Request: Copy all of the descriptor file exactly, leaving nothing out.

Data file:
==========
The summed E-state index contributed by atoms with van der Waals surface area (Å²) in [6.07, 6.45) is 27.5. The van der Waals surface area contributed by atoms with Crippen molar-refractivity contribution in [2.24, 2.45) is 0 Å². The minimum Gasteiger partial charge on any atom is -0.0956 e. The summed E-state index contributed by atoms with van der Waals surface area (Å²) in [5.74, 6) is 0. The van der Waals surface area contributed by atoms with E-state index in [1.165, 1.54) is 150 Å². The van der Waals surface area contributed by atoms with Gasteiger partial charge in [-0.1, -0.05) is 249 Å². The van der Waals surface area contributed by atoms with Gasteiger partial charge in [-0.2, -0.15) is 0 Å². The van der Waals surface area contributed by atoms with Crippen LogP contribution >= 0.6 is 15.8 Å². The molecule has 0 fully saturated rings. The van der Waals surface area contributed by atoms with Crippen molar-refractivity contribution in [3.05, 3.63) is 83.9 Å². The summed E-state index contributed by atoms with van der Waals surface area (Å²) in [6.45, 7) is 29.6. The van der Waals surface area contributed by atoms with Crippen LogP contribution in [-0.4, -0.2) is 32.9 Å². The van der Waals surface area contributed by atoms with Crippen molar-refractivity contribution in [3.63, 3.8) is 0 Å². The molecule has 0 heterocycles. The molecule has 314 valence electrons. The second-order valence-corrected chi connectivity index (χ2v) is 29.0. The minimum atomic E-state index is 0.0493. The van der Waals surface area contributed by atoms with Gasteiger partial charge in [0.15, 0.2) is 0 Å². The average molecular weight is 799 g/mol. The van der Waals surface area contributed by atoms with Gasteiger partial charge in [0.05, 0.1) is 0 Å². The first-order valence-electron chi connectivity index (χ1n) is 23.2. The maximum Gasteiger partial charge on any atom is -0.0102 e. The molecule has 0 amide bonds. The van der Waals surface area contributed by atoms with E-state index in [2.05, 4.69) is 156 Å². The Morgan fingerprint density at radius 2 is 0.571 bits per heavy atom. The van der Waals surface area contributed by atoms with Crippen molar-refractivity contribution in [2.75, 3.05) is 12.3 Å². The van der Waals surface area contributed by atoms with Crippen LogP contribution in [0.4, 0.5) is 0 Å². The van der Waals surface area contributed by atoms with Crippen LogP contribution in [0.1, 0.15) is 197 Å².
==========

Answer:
The summed E-state index contributed by atoms with van der Waals surface area (Å²) in [6.07, 6.45) is 27.5. The van der Waals surface area contributed by atoms with Crippen molar-refractivity contribution in [2.24, 2.45) is 0 Å². The minimum Gasteiger partial charge on any atom is -0.0956 e. The summed E-state index contributed by atoms with van der Waals surface area (Å²) in [5.74, 6) is 0. The van der Waals surface area contributed by atoms with E-state index in [1.165, 1.54) is 150 Å². The van der Waals surface area contributed by atoms with Gasteiger partial charge in [-0.1, -0.05) is 249 Å². The van der Waals surface area contributed by atoms with Gasteiger partial charge in [-0.2, -0.15) is 0 Å². The van der Waals surface area contributed by atoms with Crippen LogP contribution >= 0.6 is 15.8 Å². The molecule has 0 fully saturated rings. The van der Waals surface area contributed by atoms with Crippen molar-refractivity contribution in [3.05, 3.63) is 83.9 Å². The summed E-state index contributed by atoms with van der Waals surface area (Å²) in [6.45, 7) is 29.6. The van der Waals surface area contributed by atoms with Crippen LogP contribution in [-0.4, -0.2) is 32.9 Å². The van der Waals surface area contributed by atoms with Crippen molar-refractivity contribution in [3.63, 3.8) is 0 Å². The molecule has 0 heterocycles. The molecule has 314 valence electrons. The second-order valence-corrected chi connectivity index (χ2v) is 29.0. The minimum atomic E-state index is 0.0493. The van der Waals surface area contributed by atoms with Gasteiger partial charge in [0.15, 0.2) is 0 Å². The average molecular weight is 799 g/mol. The van der Waals surface area contributed by atoms with Gasteiger partial charge in [0.05, 0.1) is 0 Å². The first-order valence-electron chi connectivity index (χ1n) is 23.2. The maximum Gasteiger partial charge on any atom is -0.0102 e. The molecule has 0 amide bonds. The van der Waals surface area contributed by atoms with E-state index in [2.05, 4.69) is 156 Å². The Morgan fingerprint density at radius 2 is 0.571 bits per heavy atom. The van der Waals surface area contributed by atoms with Crippen molar-refractivity contribution in [2.75, 3.05) is 12.3 Å². The van der Waals surface area contributed by atoms with Crippen LogP contribution in [0.4, 0.5) is 0 Å². The van der Waals surface area contributed by atoms with Crippen LogP contribution in [0.1, 0.15) is 197 Å².